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Johann Sebastian BACH (1685-1750)
Piano Transcriptions, Volume 5

Prelude and Fugue in G major, BWV541 (arr. Goedicke)
Prelude in B minor, BWV855a (arr. Siloti)
Prelude from Cantata, BWV35 (arr. Siloti)
Prelude and Fugue in D minor, BWV539 (arr. Goedicke)
Air from Suite No. 3, BWV1068 (arr. Siloti)
Adagio from Sonata in F minor, BWV1018 (arr. Siloti)
Fugue in C minor, BWV575 (arr. Goedicke)
Andante from Sonata in A minor, BWV1003 (arr. Siloti)
Passacaglia in C minor, BWV582 (arr. Catoire) [12.54]
Siciliano from Sonata in E flat major, BWV1031 (arr. Siloti)
Toccata and Fugue in D minor (Dorian), BWV538, arr. Kabalevsky [13.35]
Hamish Milne (piano)
Rec 3-4 October 2004, Henry Wood Hall, London
HYPERION CDA67506 [72.03]

There is a long and noble tradition of Bach interpretation on the piano. These Russian versions chosen by Hamish Milne make an interesting contribution to its literature. Milne has both the technical resource and the musical imagination to make his own expressive point in the service of Bach's remarkable and truly indestructible music. And taken as a whole his recital, judged on its own terms, will reward the listener with much pleasure. The recorded sound is pleasing, with a sensitive perspective and abundant clarity.

Some of the arrangers are better known than others. Alexander Siloti (1863-1945) was the teacher of Rachmaninov and himself a pupil of Liszt. He was therefore a pianist to be taken seriously, and these impressive transcriptions bring a new identity to music Bach composed in various other genres. The Prelude from the Cantata No. 35 and the beautiful Siciliano from the E flat Flute Sonata are highlights of the compilation, but on the debit side his version of the famous Air from the Suite No. 3 only goes to confirm how unpianistic this string music is.

The contributions of Alexander Goedicke (1877-1957) confirm his fine musicianship. Ironically for someone who made carefully considered piano transcriptions much of his reputation was made as an organ virtuoso. Perhaps what we have here represents a ‘labour of love’. In the case of Bach, it is always reasonable to suggest this. At any rate, Goedicke admitted his admiration for Ferruccio Busoni, the acknowledged master in this field, and his efforts do justice to his example, transferring his keyboard skill and understanding to the new medium with some powerful displays of sonority.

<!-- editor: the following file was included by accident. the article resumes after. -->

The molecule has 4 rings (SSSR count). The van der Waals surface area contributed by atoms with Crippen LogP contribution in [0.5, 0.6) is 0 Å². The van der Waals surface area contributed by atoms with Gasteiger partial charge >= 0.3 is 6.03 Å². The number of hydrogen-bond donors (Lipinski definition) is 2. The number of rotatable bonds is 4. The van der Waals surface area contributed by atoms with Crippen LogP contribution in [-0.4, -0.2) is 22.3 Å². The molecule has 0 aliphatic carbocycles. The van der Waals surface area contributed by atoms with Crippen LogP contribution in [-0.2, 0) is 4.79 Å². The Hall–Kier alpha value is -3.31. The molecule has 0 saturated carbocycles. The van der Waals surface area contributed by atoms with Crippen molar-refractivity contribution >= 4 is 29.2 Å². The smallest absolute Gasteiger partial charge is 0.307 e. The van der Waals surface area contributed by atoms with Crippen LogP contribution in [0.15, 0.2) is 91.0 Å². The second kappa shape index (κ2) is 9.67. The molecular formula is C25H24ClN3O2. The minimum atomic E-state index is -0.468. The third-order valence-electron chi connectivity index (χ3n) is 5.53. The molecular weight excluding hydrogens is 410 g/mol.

Dimitri Kabalevsky (1904-1987) is the best-known composer among these arrangers, who enjoyed a successful career in Soviet Russia. However, his transcription of the ‘Dorian’ Toccata and Fugue has fewer pianistic subtleties than its companion pieces. There is power and sonority in abundance, but the listener is unlikely to forget that this is organ music being played on the piano.

In fact it is the least known of these arrangers who has provided the most remarkable of these transcriptions. Georgy Catoire (1861-1926) made a career as a mathematician and businessman before turning to music later in life. But the delicacy and subtlety of his response to the challenge of transcribing the great Passacaglia in C minor are nothing short of extraordinary.

Through all this Hamish Milne again and again reveals his pianistic talents, and his playing also reflects his love of this demanding yet rewarding repertoire.

Terry Barfoot

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